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The court is expected to make its decision relatively quickly, though it could still take weeks or months, which would mean hundreds of millions of dollars more being paid to businesses that file economic loss claims. BP could appeal to the U.S. Supreme Court if it loses.
As the appeal has moved forward, Barbier has been dealing with other complaints involving the claims administrator.
Last week, he appointed former FBI Director Louis Freeh to investigate whether there have been ethical violations or other misconduct by Juneau’s staff. A staff attorney working for Juneau in connection with the settlement program recently resigned over allegations of impropriety.
The company, meanwhile, has warned claimants it will come to get its money back if it wins the appeal. Plaintiffs’ attorneys doubt BP can make good on the threat.
In public statements including newspaper advertisements, BP has put forth the notion that businesses not harmed by the spill are getting compensation.
But that appears to be aimed more at watchful investors than the court, because the question before the appeals panel involves accounting for damages and has little if anything to do with what caused them.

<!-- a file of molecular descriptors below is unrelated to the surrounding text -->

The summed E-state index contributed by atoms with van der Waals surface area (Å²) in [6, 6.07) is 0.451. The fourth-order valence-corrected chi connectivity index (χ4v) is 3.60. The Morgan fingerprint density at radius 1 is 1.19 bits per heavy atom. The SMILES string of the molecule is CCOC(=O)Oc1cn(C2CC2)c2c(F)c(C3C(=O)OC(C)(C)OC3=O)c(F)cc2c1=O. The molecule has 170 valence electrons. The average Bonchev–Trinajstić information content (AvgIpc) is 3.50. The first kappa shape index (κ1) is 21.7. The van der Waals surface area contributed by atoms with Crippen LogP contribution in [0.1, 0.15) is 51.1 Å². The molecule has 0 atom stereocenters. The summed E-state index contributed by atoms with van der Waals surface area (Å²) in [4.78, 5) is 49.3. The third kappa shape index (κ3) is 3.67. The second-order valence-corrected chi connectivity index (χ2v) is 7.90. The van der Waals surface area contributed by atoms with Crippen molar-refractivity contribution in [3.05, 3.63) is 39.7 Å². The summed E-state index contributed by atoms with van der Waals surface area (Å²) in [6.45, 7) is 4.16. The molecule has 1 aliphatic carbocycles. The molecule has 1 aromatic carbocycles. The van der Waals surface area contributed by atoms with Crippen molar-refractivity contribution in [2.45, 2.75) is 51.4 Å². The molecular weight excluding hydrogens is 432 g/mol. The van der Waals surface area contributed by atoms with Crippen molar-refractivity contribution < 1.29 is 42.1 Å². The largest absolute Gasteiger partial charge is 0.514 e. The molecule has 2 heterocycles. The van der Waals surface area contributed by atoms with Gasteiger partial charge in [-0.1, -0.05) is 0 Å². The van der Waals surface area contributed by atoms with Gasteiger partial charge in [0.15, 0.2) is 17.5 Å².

And the company had a powerful incentive to agree to such generous terms: It gets a release from all settlement claimants that bars them from ever suing the company over the disaster. It’s unclear if claimants could challenge those releases if BP wins the appeal.
BP, which says because of the dispute it no longer can estimate reliably how much the settlement will cost, has a lot riding on the accuracy of its original estimate that the settlement would cost it $7.8 billion.
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A $20 billion trust fund it agreed to set up after the April 20, 2010, spill off Louisiana is nearly all spoken for, based on BP’s most recent tabulation.
While BP took an accounting charge for the fund back in 2010, the fund doesn’t have a ceiling. BP is paying the settlement from the fund and would suffer a fresh hit to earnings if the fund is exceeded.
Shareholders are anxious for resolution.
“It could mean hundreds of millions of dollars, if not billions, of additional costs to BP,” said Oppenheimer & Co. analyst Fadel Gheit.